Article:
McClatchy also used open records laws in more than two dozen states, including Kentucky, to obtain information about large shipments of oil by rail.

In 2014, the federal government required railroads to notify first responders about the shipments. Norfolk Southern sued the Maryland Department of the Environment before it could release the records to McClatchy, but a judge eventually ruled against the railroad.

Estep, of the Lexington Herald-Leader, reported from Somerset, Kentucky.

 

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SF CHRON: Climate bills pass California Legislature, Gov. Brown will sign

Repost from the San Francisco Chronicle

Climate bills pass Legislature, await Brown’s OK

By Melody Gutierrez, August 25, 2016
Gov. Jerry Brown said he plans to sign the bills when they reach his desk. Photo: Lenny Ignelzi, Associated Press

Gov. Jerry Brown said he plans to sign the bills when they reach his desk. Photo: Lenny Ignelzi, Associated Press

SACRAMENTO — The California Legislature passed two bills Wednesday that extend the state’s ambitious goals to reduce the impact of greenhouse gases and provide additional oversight on the agency charged with carrying out climate-change policies.

Gov. Jerry Brown praised lawmakers for passing SB32 and AB197, saying passage was an important milestone after similar efforts failed last year amid intense lobbying by the oil industry. Brown said he plans to sign the bills when they reach his desk.

“Legislation is not like Twitter,” Brown said. “You don’t do it in 140 characters or in a few seconds. It takes months and sometimes years. It takes trying, failing, amending and trying again; negotiation. There are 120 members in the Legislature, and not everyone sees things the same way.”

SB32 calls for the state to reduce its greenhouse gas emissions to 40 percent below 1990 levels by 2030. The bill expands on AB32, the California Global Warming Solutions Act of 2006, which requires the state to reduce greenhouse gases to 1990 levels by 2020. The state is expected to reach that target.

“We have discovered, with these policies, our economy continues to go up, but our emissions are going down,” said termed-out state Sen. Fran Pavley, D-Agoura Hills (Los Angeles County). “It’s not a choice between a healthy environment and sound economy. In California, we can do it both ways.”

AB197 directs the California Air Resources Board to prioritize disadvantaged communities in its climate-change regulations, and to evaluate the cost-effectiveness of the measures it considers. The bill also allows the Legislature to appoint two lawmakers as nonvoting members of the board, a move supporters said will provide more transparency and oversight on the agency.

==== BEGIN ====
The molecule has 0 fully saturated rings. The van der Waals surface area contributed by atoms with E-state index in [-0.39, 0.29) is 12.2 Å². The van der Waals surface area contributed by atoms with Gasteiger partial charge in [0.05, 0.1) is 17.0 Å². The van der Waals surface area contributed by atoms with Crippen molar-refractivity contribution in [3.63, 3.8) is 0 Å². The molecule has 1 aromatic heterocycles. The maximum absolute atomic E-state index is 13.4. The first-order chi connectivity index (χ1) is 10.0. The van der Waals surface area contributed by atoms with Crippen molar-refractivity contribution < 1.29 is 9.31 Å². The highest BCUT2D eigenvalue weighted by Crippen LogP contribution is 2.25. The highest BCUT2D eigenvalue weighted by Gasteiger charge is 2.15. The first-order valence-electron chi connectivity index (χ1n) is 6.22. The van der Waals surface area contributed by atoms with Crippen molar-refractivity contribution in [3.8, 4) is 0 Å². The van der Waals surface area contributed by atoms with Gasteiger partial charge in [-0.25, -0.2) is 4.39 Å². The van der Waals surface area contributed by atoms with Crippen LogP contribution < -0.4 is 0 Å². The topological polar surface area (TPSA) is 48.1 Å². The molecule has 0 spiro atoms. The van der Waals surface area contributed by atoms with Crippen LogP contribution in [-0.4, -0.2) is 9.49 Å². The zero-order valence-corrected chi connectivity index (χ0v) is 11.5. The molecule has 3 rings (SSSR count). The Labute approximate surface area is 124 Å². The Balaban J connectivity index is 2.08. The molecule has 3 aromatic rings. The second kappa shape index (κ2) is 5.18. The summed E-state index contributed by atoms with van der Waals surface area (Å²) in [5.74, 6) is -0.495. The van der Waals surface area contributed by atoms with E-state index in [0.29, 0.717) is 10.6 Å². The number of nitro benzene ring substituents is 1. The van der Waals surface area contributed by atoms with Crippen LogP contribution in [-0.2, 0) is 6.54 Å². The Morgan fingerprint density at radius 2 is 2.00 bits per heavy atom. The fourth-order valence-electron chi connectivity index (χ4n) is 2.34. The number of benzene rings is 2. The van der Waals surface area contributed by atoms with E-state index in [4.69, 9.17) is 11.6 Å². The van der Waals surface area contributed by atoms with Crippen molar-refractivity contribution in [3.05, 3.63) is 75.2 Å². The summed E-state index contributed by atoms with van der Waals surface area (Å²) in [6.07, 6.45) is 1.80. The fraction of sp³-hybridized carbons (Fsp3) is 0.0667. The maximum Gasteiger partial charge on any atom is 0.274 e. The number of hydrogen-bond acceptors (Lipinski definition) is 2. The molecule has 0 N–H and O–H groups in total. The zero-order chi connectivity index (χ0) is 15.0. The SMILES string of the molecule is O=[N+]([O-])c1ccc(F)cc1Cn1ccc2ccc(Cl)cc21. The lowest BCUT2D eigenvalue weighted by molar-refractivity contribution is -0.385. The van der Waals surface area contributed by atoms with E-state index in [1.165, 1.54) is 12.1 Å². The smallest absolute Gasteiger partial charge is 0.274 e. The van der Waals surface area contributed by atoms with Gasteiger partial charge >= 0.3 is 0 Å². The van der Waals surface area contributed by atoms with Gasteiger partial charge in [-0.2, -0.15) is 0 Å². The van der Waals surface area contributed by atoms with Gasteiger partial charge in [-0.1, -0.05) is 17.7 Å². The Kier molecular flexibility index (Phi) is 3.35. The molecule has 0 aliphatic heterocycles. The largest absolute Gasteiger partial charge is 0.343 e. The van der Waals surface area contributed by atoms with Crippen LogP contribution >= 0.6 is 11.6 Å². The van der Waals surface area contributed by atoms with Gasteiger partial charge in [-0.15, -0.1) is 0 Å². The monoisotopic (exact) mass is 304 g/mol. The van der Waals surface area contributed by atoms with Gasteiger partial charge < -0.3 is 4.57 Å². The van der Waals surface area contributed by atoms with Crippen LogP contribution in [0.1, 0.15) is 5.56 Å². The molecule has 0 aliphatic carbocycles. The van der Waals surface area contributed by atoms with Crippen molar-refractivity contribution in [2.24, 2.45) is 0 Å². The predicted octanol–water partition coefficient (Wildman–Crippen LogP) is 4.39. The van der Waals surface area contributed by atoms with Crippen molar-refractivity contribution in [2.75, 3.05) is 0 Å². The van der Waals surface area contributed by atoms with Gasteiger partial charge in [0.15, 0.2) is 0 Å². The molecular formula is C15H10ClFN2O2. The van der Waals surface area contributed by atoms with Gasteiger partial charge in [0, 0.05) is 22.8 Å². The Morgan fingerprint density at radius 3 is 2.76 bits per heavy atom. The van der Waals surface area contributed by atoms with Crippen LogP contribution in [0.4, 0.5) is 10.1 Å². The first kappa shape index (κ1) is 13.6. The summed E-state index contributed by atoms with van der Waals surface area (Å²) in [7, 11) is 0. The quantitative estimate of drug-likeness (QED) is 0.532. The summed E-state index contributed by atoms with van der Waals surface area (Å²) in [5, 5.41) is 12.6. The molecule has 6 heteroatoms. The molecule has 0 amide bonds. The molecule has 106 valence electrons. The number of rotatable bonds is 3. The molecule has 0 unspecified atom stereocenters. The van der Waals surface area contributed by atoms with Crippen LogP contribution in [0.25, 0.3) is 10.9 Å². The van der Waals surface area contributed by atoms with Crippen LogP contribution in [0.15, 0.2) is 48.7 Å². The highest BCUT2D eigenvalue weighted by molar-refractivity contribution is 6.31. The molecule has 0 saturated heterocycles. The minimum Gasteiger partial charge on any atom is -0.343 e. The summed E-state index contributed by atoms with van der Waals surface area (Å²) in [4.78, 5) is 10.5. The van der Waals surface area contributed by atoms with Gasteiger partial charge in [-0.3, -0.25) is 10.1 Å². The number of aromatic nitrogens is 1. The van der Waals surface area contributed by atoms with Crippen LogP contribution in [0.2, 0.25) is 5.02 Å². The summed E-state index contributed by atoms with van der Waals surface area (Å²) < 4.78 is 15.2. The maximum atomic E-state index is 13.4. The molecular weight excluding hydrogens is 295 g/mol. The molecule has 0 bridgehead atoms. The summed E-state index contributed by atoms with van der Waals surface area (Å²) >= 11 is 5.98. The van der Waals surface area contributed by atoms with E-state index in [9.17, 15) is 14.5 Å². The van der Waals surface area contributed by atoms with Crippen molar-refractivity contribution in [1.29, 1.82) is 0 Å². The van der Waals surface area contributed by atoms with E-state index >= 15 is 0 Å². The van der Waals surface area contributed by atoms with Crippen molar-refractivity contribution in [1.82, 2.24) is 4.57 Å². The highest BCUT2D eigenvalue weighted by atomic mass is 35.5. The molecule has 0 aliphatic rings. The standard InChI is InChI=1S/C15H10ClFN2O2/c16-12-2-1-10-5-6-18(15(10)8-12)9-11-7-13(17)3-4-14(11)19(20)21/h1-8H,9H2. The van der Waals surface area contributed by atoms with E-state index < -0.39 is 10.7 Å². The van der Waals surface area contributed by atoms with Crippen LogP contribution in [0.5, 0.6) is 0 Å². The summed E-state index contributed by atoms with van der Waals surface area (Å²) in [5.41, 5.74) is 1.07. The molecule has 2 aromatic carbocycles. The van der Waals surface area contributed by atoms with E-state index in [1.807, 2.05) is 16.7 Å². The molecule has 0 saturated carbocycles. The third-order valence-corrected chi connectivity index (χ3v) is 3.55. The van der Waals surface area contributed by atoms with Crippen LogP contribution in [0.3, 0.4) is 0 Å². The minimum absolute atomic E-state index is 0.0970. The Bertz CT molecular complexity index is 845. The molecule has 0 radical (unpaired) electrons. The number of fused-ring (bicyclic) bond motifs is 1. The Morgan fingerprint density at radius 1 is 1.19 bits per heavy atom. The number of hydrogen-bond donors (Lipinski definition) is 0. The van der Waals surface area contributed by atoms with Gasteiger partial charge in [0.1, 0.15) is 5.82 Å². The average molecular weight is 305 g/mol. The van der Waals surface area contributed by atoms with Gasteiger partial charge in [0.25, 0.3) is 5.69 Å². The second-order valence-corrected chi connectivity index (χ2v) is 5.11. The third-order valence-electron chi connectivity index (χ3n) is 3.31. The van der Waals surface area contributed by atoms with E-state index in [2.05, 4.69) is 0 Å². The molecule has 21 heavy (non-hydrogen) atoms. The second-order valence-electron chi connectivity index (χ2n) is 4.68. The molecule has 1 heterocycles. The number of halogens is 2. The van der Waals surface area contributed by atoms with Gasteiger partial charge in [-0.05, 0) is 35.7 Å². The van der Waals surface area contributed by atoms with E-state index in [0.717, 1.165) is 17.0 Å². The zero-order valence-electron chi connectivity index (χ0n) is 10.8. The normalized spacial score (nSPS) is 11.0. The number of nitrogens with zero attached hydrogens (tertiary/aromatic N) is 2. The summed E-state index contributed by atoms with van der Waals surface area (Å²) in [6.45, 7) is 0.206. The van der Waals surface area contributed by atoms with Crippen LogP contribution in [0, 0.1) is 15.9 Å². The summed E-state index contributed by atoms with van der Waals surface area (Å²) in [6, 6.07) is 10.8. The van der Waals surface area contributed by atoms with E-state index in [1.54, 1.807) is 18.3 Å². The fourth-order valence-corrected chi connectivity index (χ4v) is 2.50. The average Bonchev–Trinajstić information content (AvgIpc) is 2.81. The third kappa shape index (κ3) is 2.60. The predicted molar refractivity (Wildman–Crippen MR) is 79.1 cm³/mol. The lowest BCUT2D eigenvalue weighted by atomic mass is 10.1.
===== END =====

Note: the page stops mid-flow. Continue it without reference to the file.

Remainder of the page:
Lawmakers have criticized the lack of diversity on the board, and Assembly Speaker Anthony Rendon, D-Paramount (Los Angeles County) said the board has a credibility problem.

“Any exercise of authority has to be reviewed,” Brown said when asked about the criticism of the board that is largely appointed by him. “Any time you have the power to say no or reduce your high-carbon fuel, reduce your pollutants, change the way a carbonized society works, it will be felt with some sting. That’s the reality, but we want to make sure we are doing it in a way that advances our goals of equity and inclusion.”

Brown unsuccessfully lobbied to have the cap-and-trade program included in SB32, but lawmakers balked because the bill already faced an uncertain future in the Assembly. On Tuesday, the Assembly narrowly passed the bill with one vote to spare, although several Democratic lawmakers changed their votes to approve of the legislation after it passed.

The Senate passed SB32 on Wednesday in a 25-13 vote.

The future of cap-and-trade remains uncertain due to a legal challenge from the California Chamber of Commerce. That uncertainty, along with some fearing SB32 would not be signed into law, contributed to poor auction results this year.

EDITORIAL On Senate Bill 32

Step ahead on climate

California is doubling down in the fight against climate change. After teetering on defeat, a state bill that expands efforts to curb heat-trapping emissions is in the final stages of approval.

The measure, SB32, builds on the state’s plan in 2006 to cut greenhouse gases by 30 percent by 2020, a goal that’s already within reach. With both the Senate and now the Assembly in support, the bill pushes the state to trim climate-altering emissions by 40 percent by 2030.

An accompanying bill would give the state Air Resources Board more power to regulate industrial and refinery emissions in a bow to lawmakers from low-income areas who want more out of climate change ideas. That bill, AB197, is hanging, a target for business lobbyists who want to sink the overall effort. Passing this second measure is essential to complete a comprehensive effort.

Still, the success so far is worth notice. California isn’t budging from its course. White House aides and Gov. Jerry Brown called wavering moderate Democrats for their votes, which the same lawmakers had withheld last year. With the nation stalled on climate change steps, California has a chance to move forward and demonstrate the effects, costs and benefits of its aggressive steps. The ability to add pollution controls to a roaring economy is making the state a globally watched experiment.